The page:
The “sincere” atheist has fascinated the religious mind. The “sincere” atheist apparently must be praised. It is no fault of his that he cannot see the proofs for God’s existence. It begins to look easier to save one’s soul as an atheist than as a believer.

Yet, I think that Queenie’s concern was right. Something is worrisome if one’s betrothed is an atheist. Briefly, most atheism is a cover for a way of life. How we live does not flow from our atheism. Our atheism runs interference for how we want to live.  

James V. Schall, S.J., who served as a professor at Georgetown University for thirty-five years, is one of the most prolific Catholic writers in America. His most recent books are The Mind That Is Catholic and The Modern Age.
The Catholic Thing is a forum for intelligent Catholic commentary. Opinions expressed by writers are solely their own.


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Comments (8)Add Comment
written by athanasius, March 19, 2013
"How we live does not flow from our atheism. Our atheism runs interference for how we want to live."

How true. And nowhere is this more true than in the way modern man wants to pursue his sexual desires. Many of these "atheists" are not mean-spirited, so they do care about helping others. Just don't mess with their desire to bed "whomever, whereever, and whenever" they want.

But this really is a form of atheism, as it sees the need to satisfy all sexual desire now in as many ways as possible because some day it will all be gone. Compare that to Catholic sexuality, which sees the physical act as only having meaning when combined to the complete self-giving to an exclusive other through marriage. Further, even in this case sex is only a foretaste of the more perfect union we await with God in eternity.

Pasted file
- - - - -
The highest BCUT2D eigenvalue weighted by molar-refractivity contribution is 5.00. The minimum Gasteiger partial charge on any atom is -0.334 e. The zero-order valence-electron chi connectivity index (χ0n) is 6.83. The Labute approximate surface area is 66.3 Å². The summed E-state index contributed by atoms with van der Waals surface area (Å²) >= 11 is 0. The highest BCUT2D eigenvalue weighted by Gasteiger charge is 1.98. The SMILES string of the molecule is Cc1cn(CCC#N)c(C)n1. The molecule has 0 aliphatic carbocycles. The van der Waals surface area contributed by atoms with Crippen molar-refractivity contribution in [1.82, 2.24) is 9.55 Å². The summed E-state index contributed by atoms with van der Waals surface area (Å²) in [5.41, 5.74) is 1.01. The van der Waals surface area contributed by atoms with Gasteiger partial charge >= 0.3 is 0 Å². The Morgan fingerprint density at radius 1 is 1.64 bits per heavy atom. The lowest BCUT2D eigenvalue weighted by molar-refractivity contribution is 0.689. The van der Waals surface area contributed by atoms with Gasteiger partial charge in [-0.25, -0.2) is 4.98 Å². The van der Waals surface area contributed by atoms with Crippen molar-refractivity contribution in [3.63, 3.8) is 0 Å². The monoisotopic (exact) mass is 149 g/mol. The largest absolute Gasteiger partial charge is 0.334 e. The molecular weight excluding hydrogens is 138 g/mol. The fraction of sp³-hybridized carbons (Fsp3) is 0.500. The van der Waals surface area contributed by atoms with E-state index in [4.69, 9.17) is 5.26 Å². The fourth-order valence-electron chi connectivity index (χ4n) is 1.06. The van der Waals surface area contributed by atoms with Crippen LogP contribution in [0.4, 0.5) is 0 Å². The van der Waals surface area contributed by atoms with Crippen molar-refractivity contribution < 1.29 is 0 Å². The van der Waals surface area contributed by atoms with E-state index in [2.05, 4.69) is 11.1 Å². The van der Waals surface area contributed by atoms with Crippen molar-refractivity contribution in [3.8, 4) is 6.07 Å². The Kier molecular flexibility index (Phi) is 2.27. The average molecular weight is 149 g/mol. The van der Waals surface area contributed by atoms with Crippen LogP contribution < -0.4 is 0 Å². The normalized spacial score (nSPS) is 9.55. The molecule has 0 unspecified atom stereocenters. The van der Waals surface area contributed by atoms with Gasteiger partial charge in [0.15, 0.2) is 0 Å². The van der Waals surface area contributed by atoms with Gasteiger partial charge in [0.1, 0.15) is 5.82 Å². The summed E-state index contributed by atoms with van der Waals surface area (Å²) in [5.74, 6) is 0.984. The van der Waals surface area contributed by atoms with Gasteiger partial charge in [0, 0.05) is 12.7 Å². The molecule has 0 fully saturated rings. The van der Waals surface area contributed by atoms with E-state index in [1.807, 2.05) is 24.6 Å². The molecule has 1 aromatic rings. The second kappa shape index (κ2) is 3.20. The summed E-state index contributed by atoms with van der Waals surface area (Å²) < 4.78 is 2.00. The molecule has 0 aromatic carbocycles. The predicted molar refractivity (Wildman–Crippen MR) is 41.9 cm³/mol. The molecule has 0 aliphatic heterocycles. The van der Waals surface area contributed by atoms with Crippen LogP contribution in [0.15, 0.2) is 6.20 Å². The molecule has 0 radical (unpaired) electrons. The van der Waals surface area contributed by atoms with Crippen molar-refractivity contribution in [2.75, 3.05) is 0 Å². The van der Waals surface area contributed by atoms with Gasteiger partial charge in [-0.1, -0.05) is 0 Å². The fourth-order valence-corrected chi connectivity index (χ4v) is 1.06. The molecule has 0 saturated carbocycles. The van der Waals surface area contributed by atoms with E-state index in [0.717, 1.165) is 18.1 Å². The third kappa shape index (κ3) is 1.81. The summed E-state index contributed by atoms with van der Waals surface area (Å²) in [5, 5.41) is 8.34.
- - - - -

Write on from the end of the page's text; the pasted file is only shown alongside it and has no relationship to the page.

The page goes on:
But these atheists delude themselves, and so fall victim to their inconsistencies. There is a darkness to this reservation of sexual privileges to desire, and usually this leads to selfishness in other areas as well.

The Christian life is demanding, as are piano lessons. But the reward is well worth it.
written by diaperman, March 19, 2013
Two questions....Are all atheists just using this belief as a cover for how they want to live. Some do this maybe, but do all? Could it be that some identify as atheists just don't believe in the God the Church proclaims because the amount of suffering and unhappiness makes his existence implausible--or even because they've had terrible experiences with the people who claim to represent God?

Also don't religious people at times use their beliefs as a cover for how they want to live. I have known more than a few people who use religious fervor and hyper-piety as a mask to cover up their pretty obvious character flaws.

Don't we all do this sometimes? Is this really a problem unique to atheism.
written by Layman Tom, March 19, 2013
Fr. Schall,

Thank you for this article. You don’t need affirmation from one such as I, but I did want to mention that I found your piece a brilliant set up for two incredibly profound ideas at the end. The first being that atheism is not a motive force for one’s behavior, rather being the rationalization needed to actually engage in it. This is a very succinct and powerful argument. I knew an avowed atheist once and spent many frustrating hours in discussion trying to help the poor lad see his error and the danger he was putting himself in.

The second point that struck me did so with considerable force. The idea that it may be easier for the non-believer to find salvation than one who has been brought up in the church is something that has bothered me lately. Vis, it seems like the more I learn about my faith, the further it seems I am from the mark. Don’t get me wrong, I have never felt like I’m doing a great job. I am constantly beset by my own sinfulness. Yet, the idea that there is a fullness of faith that I have yet to explore scares the hell out of me, because it seems like the more my eyes are opened, the more I have to work on and the more that impedes my way. To think that you, of all people, may at least understand this dilemma gives me hope.

So thank you. And God Bless.
written by DS, March 19, 2013